You find some other source of childcare where you can call the shots by virtue of having them by the short and wallets (will get you flack from MIL and hubby)

Either sucks really but letting the current situation continue isn't an option - she's going to bulldoze her way through your child's entire childhood and you'll feel like shit as she does it and be worried all the time you're at work. That's really not a good long-term state of affairs to live in.

I have a bit of a steamroller MIL - she's bulldozed her way through the first year of DD1's life and it's been awful - dreading family visits and being unable to sleep, sitting in the same room as her feeling so angry and resentful, her bodily shoving me out of the way to get to the baby... and because it was allowed to run on, until she crossed a couple of lines of utter unacceptability in my eyes, eventually it led to the row to end all rows between me and hubby (she decided to show up uninvited on the day I was discharged from hospital with DD2 and bully hubby into letting her see the baby - we'd asked for a week or so's breathing space before granzilla arrived and undermined all my confidence - but she suddenly was "just in the neighbourhood" that must be a good 14 hours plus driving time from her house... that, plus blaming me for the fact I don't go full-term with pregnancies, was the catalyst for it all to blow up - but the resentment had been grumbling because it WASN'T nipped in the bud, and because hubby had the view I wasn't allowed to criticise his mother at all and it wasn't pretty).

DontmindifIdo Thu 25-Apr-13 13:41:44

CautionaryWhale - I get what you are trying to say, but while if you are the parent weighing up if you want to give your DC something that's been prescribed by their Doctor, if you are not the parent of said child, it's none of your damn business to make this choice! Especially as, not being the parent, you have no right to access any of the information that has led to this child being prescribed this medicine.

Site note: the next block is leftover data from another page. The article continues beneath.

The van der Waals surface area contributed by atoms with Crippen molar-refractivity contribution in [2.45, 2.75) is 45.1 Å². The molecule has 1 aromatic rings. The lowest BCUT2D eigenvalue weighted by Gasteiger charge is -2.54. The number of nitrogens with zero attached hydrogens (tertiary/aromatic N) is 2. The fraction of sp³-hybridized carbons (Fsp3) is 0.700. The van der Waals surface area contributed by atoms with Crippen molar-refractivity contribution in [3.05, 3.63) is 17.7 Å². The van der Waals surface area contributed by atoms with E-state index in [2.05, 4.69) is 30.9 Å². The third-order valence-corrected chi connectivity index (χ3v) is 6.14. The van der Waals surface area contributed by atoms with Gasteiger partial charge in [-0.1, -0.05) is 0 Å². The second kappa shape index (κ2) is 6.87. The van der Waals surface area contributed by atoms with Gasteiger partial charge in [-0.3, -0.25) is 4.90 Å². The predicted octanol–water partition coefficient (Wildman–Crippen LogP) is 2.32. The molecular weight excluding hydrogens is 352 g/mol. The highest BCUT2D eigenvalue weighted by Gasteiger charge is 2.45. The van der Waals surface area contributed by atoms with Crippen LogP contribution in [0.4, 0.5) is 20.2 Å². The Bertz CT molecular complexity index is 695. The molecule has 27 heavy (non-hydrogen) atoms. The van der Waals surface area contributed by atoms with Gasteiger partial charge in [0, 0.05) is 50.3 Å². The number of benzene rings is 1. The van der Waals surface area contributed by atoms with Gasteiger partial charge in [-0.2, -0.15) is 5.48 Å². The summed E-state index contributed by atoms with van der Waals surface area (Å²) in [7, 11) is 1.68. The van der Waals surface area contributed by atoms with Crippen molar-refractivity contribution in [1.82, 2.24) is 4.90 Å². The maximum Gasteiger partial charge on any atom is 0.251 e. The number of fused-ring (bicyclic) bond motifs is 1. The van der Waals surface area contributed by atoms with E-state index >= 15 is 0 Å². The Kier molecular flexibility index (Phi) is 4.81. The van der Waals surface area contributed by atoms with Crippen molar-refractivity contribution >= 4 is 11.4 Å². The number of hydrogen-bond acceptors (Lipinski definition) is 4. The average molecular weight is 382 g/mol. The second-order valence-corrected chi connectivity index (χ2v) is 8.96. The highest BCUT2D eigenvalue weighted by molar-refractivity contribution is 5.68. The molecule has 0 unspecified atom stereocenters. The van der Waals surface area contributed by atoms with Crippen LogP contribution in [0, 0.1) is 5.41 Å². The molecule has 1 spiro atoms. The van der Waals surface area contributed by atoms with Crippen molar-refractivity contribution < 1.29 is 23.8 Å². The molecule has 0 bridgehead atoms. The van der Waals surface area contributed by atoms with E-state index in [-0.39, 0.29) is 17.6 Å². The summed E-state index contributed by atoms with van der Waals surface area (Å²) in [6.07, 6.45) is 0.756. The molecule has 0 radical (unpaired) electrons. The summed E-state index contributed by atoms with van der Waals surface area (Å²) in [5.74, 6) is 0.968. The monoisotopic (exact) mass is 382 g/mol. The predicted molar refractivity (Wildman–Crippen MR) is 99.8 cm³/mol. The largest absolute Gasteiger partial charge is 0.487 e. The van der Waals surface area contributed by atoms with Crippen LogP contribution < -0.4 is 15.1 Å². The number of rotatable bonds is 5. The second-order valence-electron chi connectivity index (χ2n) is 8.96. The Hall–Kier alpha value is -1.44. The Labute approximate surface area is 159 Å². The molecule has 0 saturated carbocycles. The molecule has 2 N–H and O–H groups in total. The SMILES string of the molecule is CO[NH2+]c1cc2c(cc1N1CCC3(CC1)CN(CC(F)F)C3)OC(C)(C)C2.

It doesn't matter if the MIL wouldn't chose to give this medicine to her DCs, this isn't her DC. It's the OP's and her son's DC.

Your post suggests you think the MIL is right to put her own judgement about if a child should be given medicine above that of the parents of the child. Anyone who thinks their views on childrearing should trump that of the parents and medicial professionals is not someone who should ever be left in charge of other people's children - regardless of if they are a paid professional or a grandparent/other extended relation.

BerylStreep Thu 25-Apr-13 17:19:29

When do you plan to go back to work? Is this a decision you need to make immediately. If not, you could sow some seeds of doubt - 'Oh, I haven't decided yet what we are going to do'…

If you are taking a full year, don't spend the whole time worrying about it. And don't use MIL for ad hoc care in the meantime.

If she stands over you while you are feeding, excuse yourself to another (private) room.